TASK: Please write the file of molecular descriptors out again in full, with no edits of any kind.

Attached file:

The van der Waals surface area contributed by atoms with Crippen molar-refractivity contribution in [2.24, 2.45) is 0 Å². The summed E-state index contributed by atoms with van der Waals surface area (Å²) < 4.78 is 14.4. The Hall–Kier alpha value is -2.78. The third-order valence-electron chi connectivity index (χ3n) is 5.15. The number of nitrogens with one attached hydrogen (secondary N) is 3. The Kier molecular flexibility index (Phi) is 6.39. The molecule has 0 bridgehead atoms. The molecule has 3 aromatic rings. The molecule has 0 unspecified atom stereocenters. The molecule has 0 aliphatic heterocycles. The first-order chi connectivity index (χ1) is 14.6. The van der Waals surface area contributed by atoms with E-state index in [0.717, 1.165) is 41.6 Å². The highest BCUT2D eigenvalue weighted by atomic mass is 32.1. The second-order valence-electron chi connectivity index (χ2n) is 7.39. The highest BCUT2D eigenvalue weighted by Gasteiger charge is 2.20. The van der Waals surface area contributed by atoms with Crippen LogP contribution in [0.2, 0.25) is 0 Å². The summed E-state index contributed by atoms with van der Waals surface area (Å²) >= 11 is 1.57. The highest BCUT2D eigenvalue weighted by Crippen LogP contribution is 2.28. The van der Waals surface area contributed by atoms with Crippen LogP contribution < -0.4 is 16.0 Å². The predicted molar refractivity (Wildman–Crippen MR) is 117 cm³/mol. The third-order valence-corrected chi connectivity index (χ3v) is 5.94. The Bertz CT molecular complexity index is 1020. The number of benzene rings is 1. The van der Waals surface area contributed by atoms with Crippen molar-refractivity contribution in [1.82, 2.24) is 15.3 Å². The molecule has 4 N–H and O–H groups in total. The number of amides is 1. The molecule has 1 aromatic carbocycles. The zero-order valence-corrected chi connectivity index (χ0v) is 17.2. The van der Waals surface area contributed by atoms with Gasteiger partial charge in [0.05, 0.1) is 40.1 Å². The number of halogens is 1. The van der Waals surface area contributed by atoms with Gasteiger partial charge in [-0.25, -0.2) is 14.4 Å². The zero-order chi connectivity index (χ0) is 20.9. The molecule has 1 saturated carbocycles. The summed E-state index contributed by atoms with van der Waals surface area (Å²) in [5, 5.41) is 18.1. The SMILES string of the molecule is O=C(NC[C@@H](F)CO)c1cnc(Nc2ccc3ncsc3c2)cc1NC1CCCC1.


The van der Waals surface area contributed by atoms with Crippen molar-refractivity contribution in [2.24, 2.45) is 0 Å². The summed E-state index contributed by atoms with van der Waals surface area (Å²) < 4.78 is 14.4. The Hall–Kier alpha value is -2.78. The third-order valence-electron chi connectivity index (χ3n) is 5.15. The number of nitrogens with one attached hydrogen (secondary N) is 3. The Kier molecular flexibility index (Phi) is 6.39. The molecule has 0 bridgehead atoms. The molecule has 3 aromatic rings. The molecule has 0 unspecified atom stereocenters. The molecule has 0 aliphatic heterocycles. The first-order chi connectivity index (χ1) is 14.6. The van der Waals surface area contributed by atoms with E-state index in [0.717, 1.165) is 41.6 Å². The highest BCUT2D eigenvalue weighted by atomic mass is 32.1. The second-order valence-electron chi connectivity index (χ2n) is 7.39. The highest BCUT2D eigenvalue weighted by Gasteiger charge is 2.20. The van der Waals surface area contributed by atoms with Crippen LogP contribution in [0.2, 0.25) is 0 Å². The summed E-state index contributed by atoms with van der Waals surface area (Å²) >= 11 is 1.57. The highest BCUT2D eigenvalue weighted by Crippen LogP contribution is 2.28. The van der Waals surface area contributed by atoms with Crippen LogP contribution < -0.4 is 16.0 Å². The predicted molar refractivity (Wildman–Crippen MR) is 117 cm³/mol. The third-order valence-corrected chi connectivity index (χ3v) is 5.94. The Bertz CT molecular complexity index is 1020. The number of benzene rings is 1. The van der Waals surface area contributed by atoms with Crippen molar-refractivity contribution in [1.82, 2.24) is 15.3 Å². The molecule has 4 N–H and O–H groups in total. The number of amides is 1. The molecule has 1 aromatic carbocycles. The zero-order valence-corrected chi connectivity index (χ0v) is 17.2. The van der Waals surface area contributed by atoms with Gasteiger partial charge in [0.05, 0.1) is 40.1 Å². The number of halogens is 1. The van der Waals surface area contributed by atoms with Gasteiger partial charge in [-0.25, -0.2) is 14.4 Å². The zero-order chi connectivity index (χ0) is 20.9. The molecule has 1 saturated carbocycles. The summed E-state index contributed by atoms with van der Waals surface area (Å²) in [5, 5.41) is 18.1. The SMILES string of the molecule is O=C(NC[C@@H](F)CO)c1cnc(Nc2ccc3ncsc3c2)cc1NC1CCCC1.